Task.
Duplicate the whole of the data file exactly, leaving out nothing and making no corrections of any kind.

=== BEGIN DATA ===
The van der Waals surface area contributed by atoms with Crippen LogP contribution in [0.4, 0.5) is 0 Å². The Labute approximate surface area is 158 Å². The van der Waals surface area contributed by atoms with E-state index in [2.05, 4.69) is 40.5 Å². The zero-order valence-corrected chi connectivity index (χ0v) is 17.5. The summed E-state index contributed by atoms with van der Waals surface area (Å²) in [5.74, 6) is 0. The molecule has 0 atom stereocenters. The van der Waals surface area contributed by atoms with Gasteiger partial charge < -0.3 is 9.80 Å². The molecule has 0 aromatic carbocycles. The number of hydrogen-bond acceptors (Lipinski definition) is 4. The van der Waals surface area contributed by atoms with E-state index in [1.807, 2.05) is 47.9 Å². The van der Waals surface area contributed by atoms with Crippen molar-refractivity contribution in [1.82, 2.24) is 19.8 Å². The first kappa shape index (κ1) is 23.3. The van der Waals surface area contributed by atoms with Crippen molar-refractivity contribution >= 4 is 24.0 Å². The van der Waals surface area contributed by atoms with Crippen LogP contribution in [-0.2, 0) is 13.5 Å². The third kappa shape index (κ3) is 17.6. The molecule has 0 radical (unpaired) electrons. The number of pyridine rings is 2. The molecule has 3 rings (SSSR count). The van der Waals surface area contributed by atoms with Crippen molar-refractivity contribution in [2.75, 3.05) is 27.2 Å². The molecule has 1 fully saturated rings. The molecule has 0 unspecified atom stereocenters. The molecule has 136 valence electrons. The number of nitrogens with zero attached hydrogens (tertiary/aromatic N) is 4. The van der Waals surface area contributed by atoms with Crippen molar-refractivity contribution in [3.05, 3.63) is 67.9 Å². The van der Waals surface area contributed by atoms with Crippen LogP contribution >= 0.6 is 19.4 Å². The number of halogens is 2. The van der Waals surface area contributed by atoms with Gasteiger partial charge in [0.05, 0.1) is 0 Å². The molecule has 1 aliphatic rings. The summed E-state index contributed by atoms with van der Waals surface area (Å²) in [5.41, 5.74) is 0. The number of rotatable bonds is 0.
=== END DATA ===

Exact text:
The van der Waals surface area contributed by atoms with Crippen LogP contribution in [0.4, 0.5) is 0 Å². The Labute approximate surface area is 158 Å². The van der Waals surface area contributed by atoms with E-state index in [2.05, 4.69) is 40.5 Å². The zero-order valence-corrected chi connectivity index (χ0v) is 17.5. The summed E-state index contributed by atoms with van der Waals surface area (Å²) in [5.74, 6) is 0. The molecule has 0 atom stereocenters. The van der Waals surface area contributed by atoms with Gasteiger partial charge < -0.3 is 9.80 Å². The molecule has 0 aromatic carbocycles. The number of hydrogen-bond acceptors (Lipinski definition) is 4. The van der Waals surface area contributed by atoms with E-state index in [1.807, 2.05) is 47.9 Å². The van der Waals surface area contributed by atoms with Crippen molar-refractivity contribution in [1.82, 2.24) is 19.8 Å². The first kappa shape index (κ1) is 23.3. The van der Waals surface area contributed by atoms with Crippen molar-refractivity contribution >= 4 is 24.0 Å². The van der Waals surface area contributed by atoms with Crippen LogP contribution in [-0.2, 0) is 13.5 Å². The third kappa shape index (κ3) is 17.6. The molecule has 0 radical (unpaired) electrons. The number of pyridine rings is 2. The molecule has 3 rings (SSSR count). The van der Waals surface area contributed by atoms with Crippen molar-refractivity contribution in [2.75, 3.05) is 27.2 Å². The molecule has 1 fully saturated rings. The molecule has 0 unspecified atom stereocenters. The molecule has 136 valence electrons. The number of nitrogens with zero attached hydrogens (tertiary/aromatic N) is 4. The van der Waals surface area contributed by atoms with Crippen molar-refractivity contribution in [3.05, 3.63) is 67.9 Å². The van der Waals surface area contributed by atoms with Crippen LogP contribution >= 0.6 is 19.4 Å². The number of halogens is 2. The van der Waals surface area contributed by atoms with Gasteiger partial charge in [0.05, 0.1) is 0 Å². The molecule has 1 aliphatic rings. The summed E-state index contributed by atoms with van der Waals surface area (Å²) in [5.41, 5.74) is 0. The number of rotatable bonds is 0.